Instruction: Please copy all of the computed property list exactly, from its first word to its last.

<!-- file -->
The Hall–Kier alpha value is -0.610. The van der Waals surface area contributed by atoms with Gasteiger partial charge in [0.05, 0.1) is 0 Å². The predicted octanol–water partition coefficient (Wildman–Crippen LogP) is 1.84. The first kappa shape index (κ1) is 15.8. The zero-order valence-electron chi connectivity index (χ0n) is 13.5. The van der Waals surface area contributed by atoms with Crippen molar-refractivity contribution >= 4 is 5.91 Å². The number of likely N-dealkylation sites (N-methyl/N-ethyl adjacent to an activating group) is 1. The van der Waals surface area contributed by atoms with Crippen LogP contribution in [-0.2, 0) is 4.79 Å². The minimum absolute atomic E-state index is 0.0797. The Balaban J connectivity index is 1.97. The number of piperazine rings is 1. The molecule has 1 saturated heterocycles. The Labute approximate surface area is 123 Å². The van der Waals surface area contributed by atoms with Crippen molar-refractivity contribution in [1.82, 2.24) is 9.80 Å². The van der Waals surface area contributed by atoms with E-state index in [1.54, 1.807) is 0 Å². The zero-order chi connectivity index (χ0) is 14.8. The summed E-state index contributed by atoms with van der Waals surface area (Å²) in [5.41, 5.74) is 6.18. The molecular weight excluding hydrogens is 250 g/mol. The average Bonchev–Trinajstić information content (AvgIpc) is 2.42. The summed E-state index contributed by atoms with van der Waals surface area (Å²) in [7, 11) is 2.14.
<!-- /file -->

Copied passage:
The Hall–Kier alpha value is -0.610. The van der Waals surface area contributed by atoms with Gasteiger partial charge in [0.05, 0.1) is 0 Å². The predicted octanol–water partition coefficient (Wildman–Crippen LogP) is 1.84. The first kappa shape index (κ1) is 15.8. The zero-order valence-electron chi connectivity index (χ0n) is 13.5. The van der Waals surface area contributed by atoms with Crippen molar-refractivity contribution >= 4 is 5.91 Å². The number of likely N-dealkylation sites (N-methyl/N-ethyl adjacent to an activating group) is 1. The van der Waals surface area contributed by atoms with Crippen LogP contribution in [-0.2, 0) is 4.79 Å². The minimum absolute atomic E-state index is 0.0797. The Balaban J connectivity index is 1.97. The number of piperazine rings is 1. The molecule has 1 saturated heterocycles. The Labute approximate surface area is 123 Å². The van der Waals surface area contributed by atoms with Crippen molar-refractivity contribution in [1.82, 2.24) is 9.80 Å². The van der Waals surface area contributed by atoms with E-state index in [1.54, 1.807) is 0 Å². The zero-order chi connectivity index (χ0) is 14.8. The summed E-state index contributed by atoms with van der Waals surface area (Å²) in [5.41, 5.74) is 6.18. The molecular weight excluding hydrogens is 250 g/mol. The average Bonchev–Trinajstić information content (AvgIpc) is 2.42. The summed E-state index contributed by atoms with van der Waals surface area (Å²) in [7, 11) is 2.14.